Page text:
2009). The existing scenario and models indicating increased frequency of droughts, floods and temperature-related events of climate change undoubtedly would have serious implications for future food availability as well as global nutritional, environmental and political security.

Climate change would intensify degradation processes of natural resources (central to meeting increased food demand), and changing land-use patterns, natural-resource degradation (especially land and water), urbanization and increasing pollution would affect the ecosystem of the region directly as well as indirectly. Moreover, the region’s agrarian landscape is predominantly one of smallholder farmers. At present, more than 650 million people, half the world’s poor

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Medium 9781780644011

9: The Effectiveness of Potato and Sweetpotato Improvement Programmes from the Perspectives of Varietal Output and Adoption in Sub-Saharan Africa

Walker, T.S. CABI PDF

9 

The Effectiveness of Potato and

Sweetpotato Improvement Programmes from the Perspectives of Varietal Output and Adoption in Sub-Saharan Africa

R. Labarta*

CIAT (formerly of CIP), Colombia

Introduction1

The International Potato Center (CIP) was one of the second wave of International Agricultural Research Centers established in the early

1970s. Its founding was based on the potential to improve human welfare via changes in potato productivity from applied research in developing countries. Although potato is viewed as a crop of the north, a tipping point was reached at about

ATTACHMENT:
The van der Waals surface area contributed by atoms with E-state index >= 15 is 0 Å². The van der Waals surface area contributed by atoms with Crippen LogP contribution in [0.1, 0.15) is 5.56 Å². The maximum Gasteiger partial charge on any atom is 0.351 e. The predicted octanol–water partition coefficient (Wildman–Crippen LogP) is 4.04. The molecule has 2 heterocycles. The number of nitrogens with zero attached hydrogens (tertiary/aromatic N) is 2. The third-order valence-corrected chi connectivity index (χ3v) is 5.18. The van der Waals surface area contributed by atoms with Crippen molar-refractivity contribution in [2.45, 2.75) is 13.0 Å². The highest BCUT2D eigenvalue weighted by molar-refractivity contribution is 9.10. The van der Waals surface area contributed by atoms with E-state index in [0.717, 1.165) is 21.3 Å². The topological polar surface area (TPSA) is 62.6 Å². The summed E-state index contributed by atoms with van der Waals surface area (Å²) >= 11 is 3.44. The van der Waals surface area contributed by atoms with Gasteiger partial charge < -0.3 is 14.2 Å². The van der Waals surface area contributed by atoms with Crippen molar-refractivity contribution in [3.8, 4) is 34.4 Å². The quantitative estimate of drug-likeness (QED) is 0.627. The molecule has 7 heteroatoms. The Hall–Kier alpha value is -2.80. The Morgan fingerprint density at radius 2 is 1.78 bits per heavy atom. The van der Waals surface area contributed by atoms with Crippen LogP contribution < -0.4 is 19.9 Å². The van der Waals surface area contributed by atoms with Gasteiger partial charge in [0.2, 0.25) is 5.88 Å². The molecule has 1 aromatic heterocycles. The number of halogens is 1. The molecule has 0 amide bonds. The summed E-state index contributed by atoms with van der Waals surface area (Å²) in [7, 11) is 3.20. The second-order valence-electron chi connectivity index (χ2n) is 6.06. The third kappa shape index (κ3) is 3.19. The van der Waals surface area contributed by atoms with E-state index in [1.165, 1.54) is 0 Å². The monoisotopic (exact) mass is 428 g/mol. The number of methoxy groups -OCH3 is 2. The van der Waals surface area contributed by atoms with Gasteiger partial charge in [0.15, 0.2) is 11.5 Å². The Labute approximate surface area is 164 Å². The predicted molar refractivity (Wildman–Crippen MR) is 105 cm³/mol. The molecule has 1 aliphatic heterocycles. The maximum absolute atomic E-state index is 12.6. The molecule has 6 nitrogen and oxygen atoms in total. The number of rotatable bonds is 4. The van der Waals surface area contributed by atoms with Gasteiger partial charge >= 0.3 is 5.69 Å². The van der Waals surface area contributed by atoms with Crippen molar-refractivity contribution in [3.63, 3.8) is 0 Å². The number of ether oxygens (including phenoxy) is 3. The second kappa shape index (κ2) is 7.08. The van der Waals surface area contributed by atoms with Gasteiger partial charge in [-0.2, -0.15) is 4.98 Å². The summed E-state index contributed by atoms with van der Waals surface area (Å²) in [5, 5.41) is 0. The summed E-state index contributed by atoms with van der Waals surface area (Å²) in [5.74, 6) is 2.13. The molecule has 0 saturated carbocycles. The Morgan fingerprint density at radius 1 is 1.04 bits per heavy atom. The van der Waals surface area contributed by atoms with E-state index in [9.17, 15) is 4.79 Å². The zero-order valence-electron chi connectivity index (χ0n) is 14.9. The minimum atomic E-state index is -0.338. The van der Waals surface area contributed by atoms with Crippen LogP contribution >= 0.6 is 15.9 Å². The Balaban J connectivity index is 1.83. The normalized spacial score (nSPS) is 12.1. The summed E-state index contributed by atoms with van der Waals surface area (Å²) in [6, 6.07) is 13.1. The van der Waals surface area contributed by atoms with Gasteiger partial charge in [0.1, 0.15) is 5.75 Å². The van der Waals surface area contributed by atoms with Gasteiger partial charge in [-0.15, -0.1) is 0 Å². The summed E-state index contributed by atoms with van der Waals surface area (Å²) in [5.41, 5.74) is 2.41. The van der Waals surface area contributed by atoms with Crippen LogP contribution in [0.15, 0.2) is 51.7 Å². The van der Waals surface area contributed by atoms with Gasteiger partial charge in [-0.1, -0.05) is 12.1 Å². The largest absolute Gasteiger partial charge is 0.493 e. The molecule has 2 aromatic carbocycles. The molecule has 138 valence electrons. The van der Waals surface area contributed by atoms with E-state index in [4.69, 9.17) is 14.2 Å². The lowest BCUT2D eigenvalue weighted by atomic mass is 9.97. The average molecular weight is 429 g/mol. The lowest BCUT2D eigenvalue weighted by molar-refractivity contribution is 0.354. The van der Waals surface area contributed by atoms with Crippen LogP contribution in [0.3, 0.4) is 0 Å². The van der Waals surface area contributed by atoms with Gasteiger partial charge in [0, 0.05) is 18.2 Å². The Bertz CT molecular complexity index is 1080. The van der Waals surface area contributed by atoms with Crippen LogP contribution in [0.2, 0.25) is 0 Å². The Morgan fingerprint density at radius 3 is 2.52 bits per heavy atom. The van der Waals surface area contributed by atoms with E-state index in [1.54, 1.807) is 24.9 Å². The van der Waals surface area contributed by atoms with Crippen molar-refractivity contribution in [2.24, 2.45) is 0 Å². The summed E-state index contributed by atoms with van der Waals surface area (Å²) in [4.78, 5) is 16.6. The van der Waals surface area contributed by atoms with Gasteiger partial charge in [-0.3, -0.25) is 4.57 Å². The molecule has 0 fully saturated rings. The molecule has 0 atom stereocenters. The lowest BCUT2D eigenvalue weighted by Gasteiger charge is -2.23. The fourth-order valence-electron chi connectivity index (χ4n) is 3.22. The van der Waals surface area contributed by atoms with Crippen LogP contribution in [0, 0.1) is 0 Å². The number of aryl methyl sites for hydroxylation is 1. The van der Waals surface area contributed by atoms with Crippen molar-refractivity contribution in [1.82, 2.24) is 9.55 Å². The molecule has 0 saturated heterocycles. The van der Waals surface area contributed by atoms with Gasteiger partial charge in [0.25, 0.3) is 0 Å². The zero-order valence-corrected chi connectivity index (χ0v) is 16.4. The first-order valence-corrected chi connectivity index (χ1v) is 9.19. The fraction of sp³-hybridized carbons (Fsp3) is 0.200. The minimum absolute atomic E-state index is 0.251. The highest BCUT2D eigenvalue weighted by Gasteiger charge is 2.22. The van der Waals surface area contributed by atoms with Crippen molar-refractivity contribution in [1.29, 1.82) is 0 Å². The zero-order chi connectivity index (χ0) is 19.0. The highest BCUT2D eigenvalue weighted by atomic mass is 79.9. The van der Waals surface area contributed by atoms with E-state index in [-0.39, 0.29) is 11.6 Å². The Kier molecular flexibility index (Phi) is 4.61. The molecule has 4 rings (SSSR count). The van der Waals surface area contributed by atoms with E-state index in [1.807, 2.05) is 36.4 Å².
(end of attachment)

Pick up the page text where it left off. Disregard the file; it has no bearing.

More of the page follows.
10 million hectares and 150 million tonnes in the early 2000s when potato area and production in developing countries exceeded those in developed countries (Walker et al., 2011). Sweetpotato was added to CIP’s mandate in 1988.

Until then, the International Institute of Tropical Agriculture (IITA) was responsible for the genetic improvement of sweetpotato in the

Consultative Group on International Agricultural

Research (CGIAR).

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Medium 9781780645216

3: Trichoderma: Utilization for Agriculture Management and Biotechnology

Gupta, V.K.; Sharma, G.D.; Tuohy, M.G. CABI PDF

3 

Trichoderma: Utilization for Agriculture

Management and Biotechnology

Pradeep Kumar,1* Madhu Kamle,2 Sarad Kumar

Mishra3 and Vijai Kumar Gupta4

1

Department of Biotechnology Engineering, Ben Gurion University of the

Negev, Israel; 2Department of Dryland Agriculture and Biotechnology,

Ben Gurion University of the Negev, Israel; 3Department of Biotechnology,

Deen Dayal Upadhyay Gorakhpur University, India; 4Department of

Biochemistry, National University of Ireland Galway, Ireland

Abstract

Plant diseases are the primary cause of reducing both the quality and the quantity of crop yields. Numerous synthetic products have been used to control plant infections; however, overuse of such products has favoured the development of strains of pathogens that are resistant to fungicides. Unfortunately, the more exact the impact of a synthetic product on a pathogen, the more likely it is that the pathogen will develop resistance to it. In addition, the widespread use of fungicides produces undesirable effects on non-target organisms. Concerns about nature, human well-being and other related hazards resulting from the overuse of synthetic chemicals have led to considerable interest in developing eco-friendly methods of biocontrol against plant pathogens.